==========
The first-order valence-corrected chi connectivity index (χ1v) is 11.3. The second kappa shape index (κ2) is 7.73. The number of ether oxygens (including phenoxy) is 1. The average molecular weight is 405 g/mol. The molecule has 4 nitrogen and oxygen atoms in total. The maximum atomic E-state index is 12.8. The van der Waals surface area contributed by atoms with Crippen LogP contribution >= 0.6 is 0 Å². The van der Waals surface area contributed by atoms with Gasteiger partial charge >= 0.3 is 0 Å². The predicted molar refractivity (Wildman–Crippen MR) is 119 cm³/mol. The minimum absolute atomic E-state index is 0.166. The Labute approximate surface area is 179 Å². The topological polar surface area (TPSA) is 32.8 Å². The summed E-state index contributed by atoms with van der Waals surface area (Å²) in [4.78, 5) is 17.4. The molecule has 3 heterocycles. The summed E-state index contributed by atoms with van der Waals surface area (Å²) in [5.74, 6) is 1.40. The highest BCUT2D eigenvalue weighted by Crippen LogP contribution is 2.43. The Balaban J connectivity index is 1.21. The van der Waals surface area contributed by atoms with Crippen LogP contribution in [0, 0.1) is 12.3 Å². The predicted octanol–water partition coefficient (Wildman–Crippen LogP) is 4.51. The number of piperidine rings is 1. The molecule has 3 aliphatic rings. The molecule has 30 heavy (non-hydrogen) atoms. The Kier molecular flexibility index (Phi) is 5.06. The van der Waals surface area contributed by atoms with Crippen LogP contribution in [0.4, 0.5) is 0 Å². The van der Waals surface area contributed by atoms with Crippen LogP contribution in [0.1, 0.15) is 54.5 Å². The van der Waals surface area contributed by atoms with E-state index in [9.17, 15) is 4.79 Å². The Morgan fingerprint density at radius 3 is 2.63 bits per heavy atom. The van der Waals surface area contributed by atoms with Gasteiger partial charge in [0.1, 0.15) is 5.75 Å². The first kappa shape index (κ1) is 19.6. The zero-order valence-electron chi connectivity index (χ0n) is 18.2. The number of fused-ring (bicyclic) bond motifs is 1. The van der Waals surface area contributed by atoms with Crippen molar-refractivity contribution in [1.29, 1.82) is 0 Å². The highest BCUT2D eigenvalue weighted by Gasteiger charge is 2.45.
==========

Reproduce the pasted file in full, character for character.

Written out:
The first-order valence-corrected chi connectivity index (χ1v) is 11.3. The second kappa shape index (κ2) is 7.73. The number of ether oxygens (including phenoxy) is 1. The average molecular weight is 405 g/mol. The molecule has 4 nitrogen and oxygen atoms in total. The maximum atomic E-state index is 12.8. The van der Waals surface area contributed by atoms with Crippen LogP contribution >= 0.6 is 0 Å². The van der Waals surface area contributed by atoms with Gasteiger partial charge >= 0.3 is 0 Å². The predicted molar refractivity (Wildman–Crippen MR) is 119 cm³/mol. The minimum absolute atomic E-state index is 0.166. The Labute approximate surface area is 179 Å². The topological polar surface area (TPSA) is 32.8 Å². The summed E-state index contributed by atoms with van der Waals surface area (Å²) in [4.78, 5) is 17.4. The molecule has 3 heterocycles. The summed E-state index contributed by atoms with van der Waals surface area (Å²) in [5.74, 6) is 1.40. The highest BCUT2D eigenvalue weighted by Crippen LogP contribution is 2.43. The Balaban J connectivity index is 1.21. The van der Waals surface area contributed by atoms with Crippen LogP contribution in [0, 0.1) is 12.3 Å². The predicted octanol–water partition coefficient (Wildman–Crippen LogP) is 4.51. The number of piperidine rings is 1. The molecule has 3 aliphatic rings. The molecule has 30 heavy (non-hydrogen) atoms. The Kier molecular flexibility index (Phi) is 5.06. The van der Waals surface area contributed by atoms with Crippen LogP contribution in [0.4, 0.5) is 0 Å². The van der Waals surface area contributed by atoms with Crippen LogP contribution in [0.1, 0.15) is 54.5 Å². The van der Waals surface area contributed by atoms with E-state index in [9.17, 15) is 4.79 Å². The Morgan fingerprint density at radius 3 is 2.63 bits per heavy atom. The van der Waals surface area contributed by atoms with Gasteiger partial charge in [0.1, 0.15) is 5.75 Å². The first kappa shape index (κ1) is 19.6. The zero-order valence-electron chi connectivity index (χ0n) is 18.2. The number of fused-ring (bicyclic) bond motifs is 1. The van der Waals surface area contributed by atoms with Crippen molar-refractivity contribution in [1.29, 1.82) is 0 Å². The highest BCUT2D eigenvalue weighted by Gasteiger charge is 2.45.